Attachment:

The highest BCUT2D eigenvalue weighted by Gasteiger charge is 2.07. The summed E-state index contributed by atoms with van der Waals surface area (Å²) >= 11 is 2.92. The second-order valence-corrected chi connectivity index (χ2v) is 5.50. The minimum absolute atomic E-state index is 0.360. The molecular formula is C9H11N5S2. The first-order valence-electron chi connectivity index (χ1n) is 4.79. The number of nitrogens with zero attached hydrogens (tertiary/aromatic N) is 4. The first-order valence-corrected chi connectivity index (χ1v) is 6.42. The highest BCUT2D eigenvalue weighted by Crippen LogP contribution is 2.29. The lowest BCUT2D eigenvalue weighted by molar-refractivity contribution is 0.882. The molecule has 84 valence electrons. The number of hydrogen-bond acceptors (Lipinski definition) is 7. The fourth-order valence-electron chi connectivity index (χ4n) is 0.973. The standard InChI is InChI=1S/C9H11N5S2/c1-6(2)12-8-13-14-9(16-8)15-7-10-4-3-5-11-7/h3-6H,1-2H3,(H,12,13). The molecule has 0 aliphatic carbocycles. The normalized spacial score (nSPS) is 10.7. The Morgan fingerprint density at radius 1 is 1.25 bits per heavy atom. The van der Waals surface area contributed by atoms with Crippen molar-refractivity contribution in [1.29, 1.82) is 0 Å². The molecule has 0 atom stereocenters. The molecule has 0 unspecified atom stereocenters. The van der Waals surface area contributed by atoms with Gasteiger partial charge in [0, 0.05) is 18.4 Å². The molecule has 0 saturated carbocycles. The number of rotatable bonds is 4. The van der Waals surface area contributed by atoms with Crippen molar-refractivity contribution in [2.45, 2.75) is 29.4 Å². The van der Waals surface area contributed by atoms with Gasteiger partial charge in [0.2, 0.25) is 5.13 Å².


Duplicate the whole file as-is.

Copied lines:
The highest BCUT2D eigenvalue weighted by Gasteiger charge is 2.07. The summed E-state index contributed by atoms with van der Waals surface area (Å²) >= 11 is 2.92. The second-order valence-corrected chi connectivity index (χ2v) is 5.50. The minimum absolute atomic E-state index is 0.360. The molecular formula is C9H11N5S2. The first-order valence-electron chi connectivity index (χ1n) is 4.79. The number of nitrogens with zero attached hydrogens (tertiary/aromatic N) is 4. The first-order valence-corrected chi connectivity index (χ1v) is 6.42. The highest BCUT2D eigenvalue weighted by Crippen LogP contribution is 2.29. The lowest BCUT2D eigenvalue weighted by molar-refractivity contribution is 0.882. The molecule has 84 valence electrons. The number of hydrogen-bond acceptors (Lipinski definition) is 7. The fourth-order valence-electron chi connectivity index (χ4n) is 0.973. The standard InChI is InChI=1S/C9H11N5S2/c1-6(2)12-8-13-14-9(16-8)15-7-10-4-3-5-11-7/h3-6H,1-2H3,(H,12,13). The molecule has 0 aliphatic carbocycles. The normalized spacial score (nSPS) is 10.7. The Morgan fingerprint density at radius 1 is 1.25 bits per heavy atom. The van der Waals surface area contributed by atoms with Crippen molar-refractivity contribution in [1.29, 1.82) is 0 Å². The molecule has 0 atom stereocenters. The molecule has 0 unspecified atom stereocenters. The van der Waals surface area contributed by atoms with Gasteiger partial charge in [0, 0.05) is 18.4 Å². The molecule has 0 saturated carbocycles. The number of rotatable bonds is 4. The van der Waals surface area contributed by atoms with Crippen molar-refractivity contribution in [2.45, 2.75) is 29.4 Å². The van der Waals surface area contributed by atoms with Gasteiger partial charge in [0.2, 0.25) is 5.13 Å².